History : Past and Present

Louis Armstrong airport is about a twenty minute drive from downtown New Orleans, and the cheapest way to get there is by using the shared van Airport Shuttle service. The driver tells me his family were from England – Exeter to be precise – but that was around 300 years ago. He’s full of facts about the region, not least how the early settlers had to modify the swampy land to get anything out of it.

Fortunately, my hotel is also the first stop, enabling me to freshen up and head for some entertainment on Frenchman Street. At Bamboulas, Monday is all about the brass band. 


This isn’t trad jazz, at least how most people define it. Bands like these (and there are many) do a neat trade in cover versions of modern songs.

“If you see a girl on a bike with pink dreadlocks, tell her I’m just in the bathroom.”

In any other city, this might seem like a weird conversation. But in NOLA – and specifically at Molly’s At The Market – it’s pretty standard. Lyndon is in his early twenties and works at the bar two doors down. He lived in San Francisco for a few years but wanted somewhere smaller. Along with being a bar tender, he designs furniture and the pictures he shows me suggest a real talent. As if on cue, his friend shows up as he’s in the gents. Another random conversation drifts into the night. It’s early for New Orleans but I’ve been awake for nearly 24 hours.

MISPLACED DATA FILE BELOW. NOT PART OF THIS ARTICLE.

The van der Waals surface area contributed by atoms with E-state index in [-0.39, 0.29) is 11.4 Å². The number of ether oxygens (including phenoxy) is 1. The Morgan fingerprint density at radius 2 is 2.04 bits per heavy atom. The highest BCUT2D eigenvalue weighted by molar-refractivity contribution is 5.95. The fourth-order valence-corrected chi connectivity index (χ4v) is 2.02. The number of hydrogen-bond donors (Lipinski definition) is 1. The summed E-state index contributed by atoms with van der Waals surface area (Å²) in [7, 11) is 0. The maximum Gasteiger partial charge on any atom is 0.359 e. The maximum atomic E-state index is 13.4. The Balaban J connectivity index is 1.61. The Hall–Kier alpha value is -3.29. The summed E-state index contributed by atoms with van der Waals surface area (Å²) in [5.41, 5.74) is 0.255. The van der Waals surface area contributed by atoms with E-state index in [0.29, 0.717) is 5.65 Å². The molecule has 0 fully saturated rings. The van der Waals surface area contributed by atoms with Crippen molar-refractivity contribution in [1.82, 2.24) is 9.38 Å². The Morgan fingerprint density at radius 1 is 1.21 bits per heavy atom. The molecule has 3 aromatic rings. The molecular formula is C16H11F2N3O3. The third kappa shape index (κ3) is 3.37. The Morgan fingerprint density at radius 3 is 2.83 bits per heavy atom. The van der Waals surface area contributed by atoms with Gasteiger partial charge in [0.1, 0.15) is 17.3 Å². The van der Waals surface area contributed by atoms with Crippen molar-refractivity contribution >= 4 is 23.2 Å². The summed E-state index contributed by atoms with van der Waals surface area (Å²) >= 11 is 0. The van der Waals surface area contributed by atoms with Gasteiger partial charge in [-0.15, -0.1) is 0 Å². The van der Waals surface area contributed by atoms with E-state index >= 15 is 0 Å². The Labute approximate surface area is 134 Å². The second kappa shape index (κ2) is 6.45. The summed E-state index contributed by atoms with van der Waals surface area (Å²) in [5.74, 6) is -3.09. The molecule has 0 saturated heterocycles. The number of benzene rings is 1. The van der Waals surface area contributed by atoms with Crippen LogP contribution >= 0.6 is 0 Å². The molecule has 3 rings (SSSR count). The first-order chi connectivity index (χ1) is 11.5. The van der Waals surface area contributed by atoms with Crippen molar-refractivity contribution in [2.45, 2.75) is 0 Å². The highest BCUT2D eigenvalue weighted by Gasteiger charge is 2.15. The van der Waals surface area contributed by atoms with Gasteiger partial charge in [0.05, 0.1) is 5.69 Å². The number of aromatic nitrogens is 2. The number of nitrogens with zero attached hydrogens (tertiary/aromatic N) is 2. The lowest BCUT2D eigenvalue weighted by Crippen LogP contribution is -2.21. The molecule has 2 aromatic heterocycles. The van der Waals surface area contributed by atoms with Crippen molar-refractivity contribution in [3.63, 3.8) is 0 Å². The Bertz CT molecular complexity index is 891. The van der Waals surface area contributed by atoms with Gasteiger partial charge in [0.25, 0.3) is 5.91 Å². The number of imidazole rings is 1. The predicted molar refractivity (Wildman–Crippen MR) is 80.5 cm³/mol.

At the Cabildo building on Jackson Square, the turbulent history of New Orleans is brought to life. The French influence here is obvious, but over the centuries the Spanish and the English tried their own bits of colonialism, and that’s before you ever get around to the Civil War. The list of conflicts is summed up in a long gallery overlooking the square, decked with flags denoting each era.


A joint ticket allows access to three buildings operated by the Louisiana State Museum service. And in the Presbytere, there’s a focus on the city’s more recent turbulent past.


The piano belongs to Fats Domino, and was recovered from his house when it was hit by Hurricane Katrina. It’s more than a decade since the disaster and the exhibits charts in graphic detail the gross dereliction of duty by the national authorities. The city’s cries for help were ignored by Washington for days, leaving thousand stranded as refugees in the Superdome. While that might sound like a safe place, it had no power, no sanitation, conditions akin to a third world country.

A lot of work has gone on since. The French Quarter suffered, though not nearly as bad as other areas. On most of its buildings today, you’d hardly know anything had happened.

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